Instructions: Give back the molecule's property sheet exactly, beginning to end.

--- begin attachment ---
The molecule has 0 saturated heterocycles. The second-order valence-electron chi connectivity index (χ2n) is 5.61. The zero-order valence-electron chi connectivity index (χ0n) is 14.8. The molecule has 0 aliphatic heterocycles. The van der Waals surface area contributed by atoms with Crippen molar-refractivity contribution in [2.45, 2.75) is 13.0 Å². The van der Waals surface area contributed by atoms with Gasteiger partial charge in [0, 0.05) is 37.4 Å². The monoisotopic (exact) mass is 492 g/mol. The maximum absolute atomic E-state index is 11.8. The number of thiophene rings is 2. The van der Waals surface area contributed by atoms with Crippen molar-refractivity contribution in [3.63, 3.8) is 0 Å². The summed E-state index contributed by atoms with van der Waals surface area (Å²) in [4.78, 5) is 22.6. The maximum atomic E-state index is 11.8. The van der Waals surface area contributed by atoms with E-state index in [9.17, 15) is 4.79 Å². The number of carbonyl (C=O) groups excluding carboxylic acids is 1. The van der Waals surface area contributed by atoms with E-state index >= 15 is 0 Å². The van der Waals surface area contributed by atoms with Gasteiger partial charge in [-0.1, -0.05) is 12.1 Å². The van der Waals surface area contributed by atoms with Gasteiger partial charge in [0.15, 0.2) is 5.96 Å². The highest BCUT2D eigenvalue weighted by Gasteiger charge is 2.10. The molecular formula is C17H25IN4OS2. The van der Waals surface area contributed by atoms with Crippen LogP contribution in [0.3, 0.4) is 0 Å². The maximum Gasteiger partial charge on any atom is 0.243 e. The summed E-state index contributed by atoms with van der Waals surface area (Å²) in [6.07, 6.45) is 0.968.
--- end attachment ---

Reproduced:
The molecule has 0 saturated heterocycles. The second-order valence-electron chi connectivity index (χ2n) is 5.61. The zero-order valence-electron chi connectivity index (χ0n) is 14.8. The molecule has 0 aliphatic heterocycles. The van der Waals surface area contributed by atoms with Crippen molar-refractivity contribution in [2.45, 2.75) is 13.0 Å². The van der Waals surface area contributed by atoms with Gasteiger partial charge in [0, 0.05) is 37.4 Å². The monoisotopic (exact) mass is 492 g/mol. The maximum absolute atomic E-state index is 11.8. The number of thiophene rings is 2. The van der Waals surface area contributed by atoms with Crippen molar-refractivity contribution in [3.63, 3.8) is 0 Å². The summed E-state index contributed by atoms with van der Waals surface area (Å²) in [4.78, 5) is 22.6. The maximum atomic E-state index is 11.8. The van der Waals surface area contributed by atoms with E-state index in [9.17, 15) is 4.79 Å². The number of carbonyl (C=O) groups excluding carboxylic acids is 1. The van der Waals surface area contributed by atoms with E-state index >= 15 is 0 Å². The van der Waals surface area contributed by atoms with Gasteiger partial charge in [-0.1, -0.05) is 12.1 Å². The van der Waals surface area contributed by atoms with Gasteiger partial charge in [0.15, 0.2) is 5.96 Å². The highest BCUT2D eigenvalue weighted by Gasteiger charge is 2.10. The molecular formula is C17H25IN4OS2. The van der Waals surface area contributed by atoms with Crippen LogP contribution in [0.3, 0.4) is 0 Å². The maximum Gasteiger partial charge on any atom is 0.243 e. The summed E-state index contributed by atoms with van der Waals surface area (Å²) in [6.07, 6.45) is 0.968.